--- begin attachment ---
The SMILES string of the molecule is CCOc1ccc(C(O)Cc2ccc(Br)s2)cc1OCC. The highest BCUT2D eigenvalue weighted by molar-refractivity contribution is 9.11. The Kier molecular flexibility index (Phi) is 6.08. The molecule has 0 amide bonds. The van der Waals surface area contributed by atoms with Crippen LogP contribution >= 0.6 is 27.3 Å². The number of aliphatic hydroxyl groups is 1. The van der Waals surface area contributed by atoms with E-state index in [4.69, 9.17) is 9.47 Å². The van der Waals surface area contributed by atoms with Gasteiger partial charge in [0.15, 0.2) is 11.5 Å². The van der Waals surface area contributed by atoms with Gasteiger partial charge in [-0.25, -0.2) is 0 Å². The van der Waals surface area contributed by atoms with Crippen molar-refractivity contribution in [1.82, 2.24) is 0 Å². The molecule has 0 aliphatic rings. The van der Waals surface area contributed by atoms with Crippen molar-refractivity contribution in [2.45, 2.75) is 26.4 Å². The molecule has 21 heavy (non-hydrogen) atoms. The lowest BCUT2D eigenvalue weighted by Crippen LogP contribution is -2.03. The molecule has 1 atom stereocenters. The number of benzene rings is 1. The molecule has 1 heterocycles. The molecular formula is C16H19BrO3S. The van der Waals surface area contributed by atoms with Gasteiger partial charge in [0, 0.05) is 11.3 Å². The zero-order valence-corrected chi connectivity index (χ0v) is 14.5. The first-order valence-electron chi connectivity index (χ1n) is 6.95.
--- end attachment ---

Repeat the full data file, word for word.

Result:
The SMILES string of the molecule is CCOc1ccc(C(O)Cc2ccc(Br)s2)cc1OCC. The highest BCUT2D eigenvalue weighted by molar-refractivity contribution is 9.11. The Kier molecular flexibility index (Phi) is 6.08. The molecule has 0 amide bonds. The van der Waals surface area contributed by atoms with Crippen LogP contribution >= 0.6 is 27.3 Å². The number of aliphatic hydroxyl groups is 1. The van der Waals surface area contributed by atoms with E-state index in [4.69, 9.17) is 9.47 Å². The van der Waals surface area contributed by atoms with Gasteiger partial charge in [0.15, 0.2) is 11.5 Å². The van der Waals surface area contributed by atoms with Gasteiger partial charge in [-0.25, -0.2) is 0 Å². The van der Waals surface area contributed by atoms with Crippen molar-refractivity contribution in [1.82, 2.24) is 0 Å². The molecule has 0 aliphatic rings. The van der Waals surface area contributed by atoms with Crippen molar-refractivity contribution in [2.45, 2.75) is 26.4 Å². The molecule has 21 heavy (non-hydrogen) atoms. The lowest BCUT2D eigenvalue weighted by Crippen LogP contribution is -2.03. The molecule has 1 atom stereocenters. The number of benzene rings is 1. The molecule has 1 heterocycles. The molecular formula is C16H19BrO3S. The van der Waals surface area contributed by atoms with Gasteiger partial charge in [0, 0.05) is 11.3 Å². The zero-order valence-corrected chi connectivity index (χ0v) is 14.5. The first-order valence-electron chi connectivity index (χ1n) is 6.95.